I've devised a plan for it that consists of four distinct areas; a patio, a lawn and flower bed area, the summerhouse and the back of the garden where there will be a bike shed and a potting area.


Area 1: The Patio

This is going to have (fake) flag stone paving with a step down from the French doors leading from the kitchen. The patio is the area which will be most shady but it will also be enclosed by lovely brick walls on both sides, whereas the rest of the garden will be fenced. I would like to try and grow some climbing roses and other climbers up the back of the house and then put lots of shade loving ferns in pots around the side of the patio. I'm undecided as to whether to paint the walls white to lighten the space up?

I'm going to put the cold frame for growing all my seedlings in the corner and cross my fingers that it gets enough sunlight for seedlings to grow!


There will also be room for our lovely 1950's garden and chairs, although again, there won't be as much sun to bask in as in our last garden. We can always move it to the lawn.


Area 2: Lawn and flower beds

We were both really keen to make this area as interesting as possible with the limited space available. The lawn will be at a slightly higher level with a step up and the area contained by a low brick wall. The lawn itself is going to have curved beds with flower beds full of shrubs, trees and perennials which will hopefully provide colour and structure all year round. As well as climbers to cover the ugly wooden fences. I also really want a little pond as in our last flat as they attract so much wildlife (although my Mum keeps reminding me a child can drown in an inch of water - apparently fox gloves and various other lovelies are out too, due to them being poisonous!)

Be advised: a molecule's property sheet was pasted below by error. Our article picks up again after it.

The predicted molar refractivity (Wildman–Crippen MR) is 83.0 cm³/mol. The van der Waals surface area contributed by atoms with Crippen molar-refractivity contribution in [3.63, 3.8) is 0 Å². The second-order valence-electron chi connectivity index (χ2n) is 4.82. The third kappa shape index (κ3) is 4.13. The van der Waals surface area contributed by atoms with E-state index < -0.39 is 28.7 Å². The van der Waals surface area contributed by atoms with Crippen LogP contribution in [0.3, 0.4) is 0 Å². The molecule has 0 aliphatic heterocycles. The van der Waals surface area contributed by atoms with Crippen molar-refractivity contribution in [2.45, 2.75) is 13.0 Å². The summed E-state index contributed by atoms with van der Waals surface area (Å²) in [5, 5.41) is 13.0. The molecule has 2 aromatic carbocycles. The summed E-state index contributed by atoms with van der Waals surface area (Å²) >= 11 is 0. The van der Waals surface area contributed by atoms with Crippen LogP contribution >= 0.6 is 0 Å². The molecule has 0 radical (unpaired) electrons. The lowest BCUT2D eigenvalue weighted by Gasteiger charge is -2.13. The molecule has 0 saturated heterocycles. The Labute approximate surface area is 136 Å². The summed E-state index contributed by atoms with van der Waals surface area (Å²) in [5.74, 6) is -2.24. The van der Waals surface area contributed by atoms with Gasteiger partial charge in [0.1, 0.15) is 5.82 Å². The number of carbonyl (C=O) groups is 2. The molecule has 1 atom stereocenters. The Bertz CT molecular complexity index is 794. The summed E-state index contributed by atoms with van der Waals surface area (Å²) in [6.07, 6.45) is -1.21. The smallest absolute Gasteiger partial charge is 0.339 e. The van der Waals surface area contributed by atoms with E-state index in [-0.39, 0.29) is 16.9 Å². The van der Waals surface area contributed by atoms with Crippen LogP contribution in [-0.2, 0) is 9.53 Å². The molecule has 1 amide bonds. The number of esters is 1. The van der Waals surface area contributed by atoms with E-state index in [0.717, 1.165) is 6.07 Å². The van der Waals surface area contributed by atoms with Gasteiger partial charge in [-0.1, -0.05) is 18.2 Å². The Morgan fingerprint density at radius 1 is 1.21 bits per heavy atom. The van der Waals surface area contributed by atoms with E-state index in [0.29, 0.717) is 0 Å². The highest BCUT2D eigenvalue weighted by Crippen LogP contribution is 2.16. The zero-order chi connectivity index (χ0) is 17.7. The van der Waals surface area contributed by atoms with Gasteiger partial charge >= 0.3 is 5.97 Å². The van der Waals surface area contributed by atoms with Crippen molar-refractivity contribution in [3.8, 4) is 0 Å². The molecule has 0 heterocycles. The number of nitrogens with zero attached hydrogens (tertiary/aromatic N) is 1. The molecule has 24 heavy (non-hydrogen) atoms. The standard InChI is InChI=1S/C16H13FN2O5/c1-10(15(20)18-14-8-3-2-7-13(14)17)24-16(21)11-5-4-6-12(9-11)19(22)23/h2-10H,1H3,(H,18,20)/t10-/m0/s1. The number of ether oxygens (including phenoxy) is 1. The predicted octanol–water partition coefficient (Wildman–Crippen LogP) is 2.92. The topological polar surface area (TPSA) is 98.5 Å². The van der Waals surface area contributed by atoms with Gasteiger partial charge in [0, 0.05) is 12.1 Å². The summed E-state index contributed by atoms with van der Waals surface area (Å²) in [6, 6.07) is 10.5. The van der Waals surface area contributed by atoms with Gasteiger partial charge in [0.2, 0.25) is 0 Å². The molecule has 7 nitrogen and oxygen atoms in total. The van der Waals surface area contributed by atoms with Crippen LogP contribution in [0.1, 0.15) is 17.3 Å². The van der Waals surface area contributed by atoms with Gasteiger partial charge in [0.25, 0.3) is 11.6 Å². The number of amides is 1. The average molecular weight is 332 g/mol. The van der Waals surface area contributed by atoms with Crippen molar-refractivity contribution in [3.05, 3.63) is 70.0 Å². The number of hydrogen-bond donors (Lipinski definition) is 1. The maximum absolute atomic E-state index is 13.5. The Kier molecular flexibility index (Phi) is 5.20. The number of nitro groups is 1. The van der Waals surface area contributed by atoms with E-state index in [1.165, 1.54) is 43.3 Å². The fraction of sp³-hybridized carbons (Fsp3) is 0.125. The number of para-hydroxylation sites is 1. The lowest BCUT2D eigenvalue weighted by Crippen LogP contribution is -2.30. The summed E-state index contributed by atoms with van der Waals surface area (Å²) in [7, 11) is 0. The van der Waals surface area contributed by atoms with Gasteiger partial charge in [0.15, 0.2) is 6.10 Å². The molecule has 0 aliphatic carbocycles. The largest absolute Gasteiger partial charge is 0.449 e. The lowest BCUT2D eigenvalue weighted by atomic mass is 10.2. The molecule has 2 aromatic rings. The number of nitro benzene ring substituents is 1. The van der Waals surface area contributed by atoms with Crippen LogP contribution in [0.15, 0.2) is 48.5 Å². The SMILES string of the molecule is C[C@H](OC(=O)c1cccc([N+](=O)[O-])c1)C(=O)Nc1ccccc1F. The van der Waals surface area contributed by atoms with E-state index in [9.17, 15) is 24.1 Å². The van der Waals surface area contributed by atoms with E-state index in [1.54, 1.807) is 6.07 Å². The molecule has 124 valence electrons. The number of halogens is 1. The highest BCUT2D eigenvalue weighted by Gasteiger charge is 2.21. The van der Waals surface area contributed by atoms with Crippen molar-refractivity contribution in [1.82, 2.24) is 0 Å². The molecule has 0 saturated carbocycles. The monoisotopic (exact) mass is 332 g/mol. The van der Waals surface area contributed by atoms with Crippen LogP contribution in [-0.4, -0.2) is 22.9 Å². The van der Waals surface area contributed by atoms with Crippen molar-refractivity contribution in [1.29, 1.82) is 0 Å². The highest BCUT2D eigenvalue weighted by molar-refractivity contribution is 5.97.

There is going to be a little brick path leading from the patio to the summerhouse at the end of the garden made out of reclaimed red bricks in a chevron pattern. I have been dying to get the chevron look in somewhere in the house and so far have been thwarted!

I also want a little bench at the top end of the garden so I can sit in the sunshine and eat my breakfast. My dream scenario would be a beech hedge behind it, separating the lawn from the bike shed area.



Area 3: The summerhouse

I would like my summerhouse to look like the one on the left, but I have a horrid feeling it is going to look a lot more like the one on the right, it being a pre built flat pack design, rather than a whimsical hotch-potch of reclaimed pieces. Ah well, I am sure it will still be gorgeous and along with a desk and my drawing and painting things, I was thinking a little tool bench for Nick to tinker at, a comfy arm chair to read in and possibly a camp bed to snooze in or a spare bed when guests come to stay. I must remember it is only 2.5 metre square!

 This how I would like it to look on the inside.
.. and this is a picture of a shed from one of my all time favourite blogs, Junkaholique.

Area 4: Potting table and bike shed

We had to have somewhere to store our bikes as both of us mainly get around town on two wheels. Plus, I wanted somewhere to hide the lawn mower etc and not in my lovely summerhouse! The area is going to be at the end of the garden, adjacent to the summerhouse and be gravelled. The bike shed is a wooden structure and we will grow a climber over it. There will also be a table for me to do my potting at and somewhere to store all the garden tools. Perfect. There is a lovely old brick wall at the end of the garden so I want that to be visible too.

My old potting table.

So there you are, my grand garden plan. A bit of a pipe dream as funds are running rather low at the end of such a big project. If we can just get the bare bones down, then we can buy all the plants and bits and bobs in due course. I am also aware that my time will be limited once I have a brand new babe to look after and gardening might drop down my list of priorities. Ah well, I'm playing a long game and dreaming of growing old in this garden.